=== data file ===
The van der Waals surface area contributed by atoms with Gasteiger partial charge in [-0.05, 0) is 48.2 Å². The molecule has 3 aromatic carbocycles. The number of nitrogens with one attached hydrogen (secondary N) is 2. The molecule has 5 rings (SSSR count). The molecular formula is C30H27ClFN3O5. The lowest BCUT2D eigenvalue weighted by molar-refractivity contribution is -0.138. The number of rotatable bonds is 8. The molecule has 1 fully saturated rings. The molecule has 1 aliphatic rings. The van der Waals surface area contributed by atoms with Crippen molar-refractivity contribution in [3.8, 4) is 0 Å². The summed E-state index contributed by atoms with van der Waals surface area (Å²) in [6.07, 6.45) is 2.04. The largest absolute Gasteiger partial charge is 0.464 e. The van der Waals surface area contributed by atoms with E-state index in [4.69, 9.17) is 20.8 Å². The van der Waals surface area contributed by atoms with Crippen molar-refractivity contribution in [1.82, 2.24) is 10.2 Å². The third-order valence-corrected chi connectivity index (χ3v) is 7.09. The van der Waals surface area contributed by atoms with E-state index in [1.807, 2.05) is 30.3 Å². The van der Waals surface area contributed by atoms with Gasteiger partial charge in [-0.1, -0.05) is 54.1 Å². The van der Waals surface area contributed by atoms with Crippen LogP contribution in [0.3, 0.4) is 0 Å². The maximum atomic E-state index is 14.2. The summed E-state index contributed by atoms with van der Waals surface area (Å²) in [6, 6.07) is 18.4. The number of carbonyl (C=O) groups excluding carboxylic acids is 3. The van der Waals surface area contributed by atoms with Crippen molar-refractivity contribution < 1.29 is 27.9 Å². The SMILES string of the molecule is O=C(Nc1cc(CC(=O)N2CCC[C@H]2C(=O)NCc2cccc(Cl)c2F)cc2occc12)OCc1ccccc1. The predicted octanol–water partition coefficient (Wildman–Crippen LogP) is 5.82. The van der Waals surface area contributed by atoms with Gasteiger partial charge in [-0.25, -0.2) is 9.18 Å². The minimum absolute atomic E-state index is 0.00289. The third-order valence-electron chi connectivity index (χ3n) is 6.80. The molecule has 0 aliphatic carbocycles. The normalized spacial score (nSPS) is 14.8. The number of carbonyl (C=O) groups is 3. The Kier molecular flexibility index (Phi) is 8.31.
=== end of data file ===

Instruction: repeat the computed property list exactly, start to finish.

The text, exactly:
The van der Waals surface area contributed by atoms with Gasteiger partial charge in [-0.05, 0) is 48.2 Å². The molecule has 3 aromatic carbocycles. The number of nitrogens with one attached hydrogen (secondary N) is 2. The molecule has 5 rings (SSSR count). The molecular formula is C30H27ClFN3O5. The lowest BCUT2D eigenvalue weighted by molar-refractivity contribution is -0.138. The number of rotatable bonds is 8. The molecule has 1 fully saturated rings. The molecule has 1 aliphatic rings. The van der Waals surface area contributed by atoms with Crippen molar-refractivity contribution in [3.8, 4) is 0 Å². The summed E-state index contributed by atoms with van der Waals surface area (Å²) in [6.07, 6.45) is 2.04. The largest absolute Gasteiger partial charge is 0.464 e. The van der Waals surface area contributed by atoms with E-state index in [4.69, 9.17) is 20.8 Å². The van der Waals surface area contributed by atoms with Crippen molar-refractivity contribution in [1.82, 2.24) is 10.2 Å². The third-order valence-corrected chi connectivity index (χ3v) is 7.09. The van der Waals surface area contributed by atoms with E-state index in [1.807, 2.05) is 30.3 Å². The van der Waals surface area contributed by atoms with Gasteiger partial charge in [-0.1, -0.05) is 54.1 Å². The van der Waals surface area contributed by atoms with Crippen LogP contribution in [0.3, 0.4) is 0 Å². The maximum atomic E-state index is 14.2. The summed E-state index contributed by atoms with van der Waals surface area (Å²) in [6, 6.07) is 18.4. The number of carbonyl (C=O) groups excluding carboxylic acids is 3. The van der Waals surface area contributed by atoms with Crippen molar-refractivity contribution < 1.29 is 27.9 Å². The SMILES string of the molecule is O=C(Nc1cc(CC(=O)N2CCC[C@H]2C(=O)NCc2cccc(Cl)c2F)cc2occc12)OCc1ccccc1. The predicted octanol–water partition coefficient (Wildman–Crippen LogP) is 5.82. The van der Waals surface area contributed by atoms with Gasteiger partial charge in [-0.25, -0.2) is 9.18 Å². The minimum absolute atomic E-state index is 0.00289. The third-order valence-electron chi connectivity index (χ3n) is 6.80. The molecule has 0 aliphatic carbocycles. The normalized spacial score (nSPS) is 14.8. The number of carbonyl (C=O) groups is 3. The Kier molecular flexibility index (Phi) is 8.31.